The Environmental Paradox of Cities, Landscape Urbanism and New Urbanism
The City Council, as you can well imagine, swallowed this line whole. Who wouldn’t? Landscape is good; building is landscape; therefore building is good. One hears this three-car train of logic constantly in architectural discourse today…Nothing sells like landscape. It’s our sex” (Heymann, 2011). “If you love nature, live in the city” (Glaeser, 2011). As the first quote above suggests, the proponents of Landscape Urbanism have been winning design competitions and commissions, as well as gaining professional and academic acclaim. Closely associated with hallowed ecological values, it has been given a wide berth in the media and public process. However, it has received limited analysis and criticism in the professional and academic worlds. New Urbanism, on the other hand, is an older and more organized movement whose agenda has been repeatedly dissected and critiqued. A critical comparison of the two is illuminating and timely in an era of increasing ecological degradation and climate disruption, as well as of rapid urbanization. Before comparing the two, the environmental merits and demerits of urbanism in general will be discussed.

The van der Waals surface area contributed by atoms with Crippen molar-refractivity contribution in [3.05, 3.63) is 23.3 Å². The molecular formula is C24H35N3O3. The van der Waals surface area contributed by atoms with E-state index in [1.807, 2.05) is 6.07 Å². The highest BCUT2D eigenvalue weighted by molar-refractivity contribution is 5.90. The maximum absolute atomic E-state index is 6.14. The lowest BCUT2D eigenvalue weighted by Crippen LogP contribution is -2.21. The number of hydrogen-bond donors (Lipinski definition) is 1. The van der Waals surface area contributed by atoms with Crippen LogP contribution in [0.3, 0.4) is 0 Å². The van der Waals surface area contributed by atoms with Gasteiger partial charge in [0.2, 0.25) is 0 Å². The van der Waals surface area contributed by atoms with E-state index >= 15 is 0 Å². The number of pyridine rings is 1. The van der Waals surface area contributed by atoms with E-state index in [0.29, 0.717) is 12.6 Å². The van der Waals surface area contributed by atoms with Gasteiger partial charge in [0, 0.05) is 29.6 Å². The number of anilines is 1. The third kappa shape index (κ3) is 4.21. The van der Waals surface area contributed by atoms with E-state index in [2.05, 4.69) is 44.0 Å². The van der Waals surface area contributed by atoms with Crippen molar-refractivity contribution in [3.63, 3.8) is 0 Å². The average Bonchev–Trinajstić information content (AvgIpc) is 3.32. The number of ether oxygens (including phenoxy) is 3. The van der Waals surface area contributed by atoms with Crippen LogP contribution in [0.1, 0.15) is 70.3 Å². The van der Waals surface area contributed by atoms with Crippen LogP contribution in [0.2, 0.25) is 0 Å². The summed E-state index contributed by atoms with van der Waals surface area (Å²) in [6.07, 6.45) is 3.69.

Author: Doug Kelbaugh
Publication: Emergent Urbanism: Urban Planning & Design in Times of Systemic and Structural Change
Published: June 2014